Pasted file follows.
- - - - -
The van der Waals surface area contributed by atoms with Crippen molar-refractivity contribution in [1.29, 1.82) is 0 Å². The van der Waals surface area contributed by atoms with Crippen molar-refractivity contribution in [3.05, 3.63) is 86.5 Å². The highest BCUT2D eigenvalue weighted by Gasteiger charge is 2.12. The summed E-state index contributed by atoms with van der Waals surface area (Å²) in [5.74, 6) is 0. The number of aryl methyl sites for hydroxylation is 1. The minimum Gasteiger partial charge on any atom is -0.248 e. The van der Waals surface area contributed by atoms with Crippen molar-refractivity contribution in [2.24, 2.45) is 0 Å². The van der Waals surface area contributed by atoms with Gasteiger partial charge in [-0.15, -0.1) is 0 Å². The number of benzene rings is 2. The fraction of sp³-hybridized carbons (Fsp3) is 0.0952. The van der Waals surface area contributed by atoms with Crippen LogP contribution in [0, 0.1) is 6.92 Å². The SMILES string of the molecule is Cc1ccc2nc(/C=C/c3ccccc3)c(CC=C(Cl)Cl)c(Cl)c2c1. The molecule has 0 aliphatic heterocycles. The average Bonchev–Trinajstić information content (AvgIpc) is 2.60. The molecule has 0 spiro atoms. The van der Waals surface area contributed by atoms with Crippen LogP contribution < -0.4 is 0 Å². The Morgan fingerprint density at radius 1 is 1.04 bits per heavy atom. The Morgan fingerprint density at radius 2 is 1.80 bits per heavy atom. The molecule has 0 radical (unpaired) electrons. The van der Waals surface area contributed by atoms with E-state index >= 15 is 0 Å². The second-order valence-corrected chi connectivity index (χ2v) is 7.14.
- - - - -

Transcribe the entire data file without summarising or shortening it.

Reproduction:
The van der Waals surface area contributed by atoms with Crippen molar-refractivity contribution in [1.29, 1.82) is 0 Å². The van der Waals surface area contributed by atoms with Crippen molar-refractivity contribution in [3.05, 3.63) is 86.5 Å². The highest BCUT2D eigenvalue weighted by Gasteiger charge is 2.12. The summed E-state index contributed by atoms with van der Waals surface area (Å²) in [5.74, 6) is 0. The number of aryl methyl sites for hydroxylation is 1. The minimum Gasteiger partial charge on any atom is -0.248 e. The van der Waals surface area contributed by atoms with Crippen molar-refractivity contribution in [2.24, 2.45) is 0 Å². The van der Waals surface area contributed by atoms with Gasteiger partial charge in [-0.15, -0.1) is 0 Å². The number of benzene rings is 2. The fraction of sp³-hybridized carbons (Fsp3) is 0.0952. The van der Waals surface area contributed by atoms with Crippen LogP contribution in [0, 0.1) is 6.92 Å². The SMILES string of the molecule is Cc1ccc2nc(/C=C/c3ccccc3)c(CC=C(Cl)Cl)c(Cl)c2c1. The molecule has 0 aliphatic heterocycles. The average Bonchev–Trinajstić information content (AvgIpc) is 2.60. The molecule has 0 spiro atoms. The van der Waals surface area contributed by atoms with Crippen LogP contribution < -0.4 is 0 Å². The Morgan fingerprint density at radius 1 is 1.04 bits per heavy atom. The Morgan fingerprint density at radius 2 is 1.80 bits per heavy atom. The molecule has 0 radical (unpaired) electrons. The van der Waals surface area contributed by atoms with E-state index >= 15 is 0 Å². The second-order valence-corrected chi connectivity index (χ2v) is 7.14.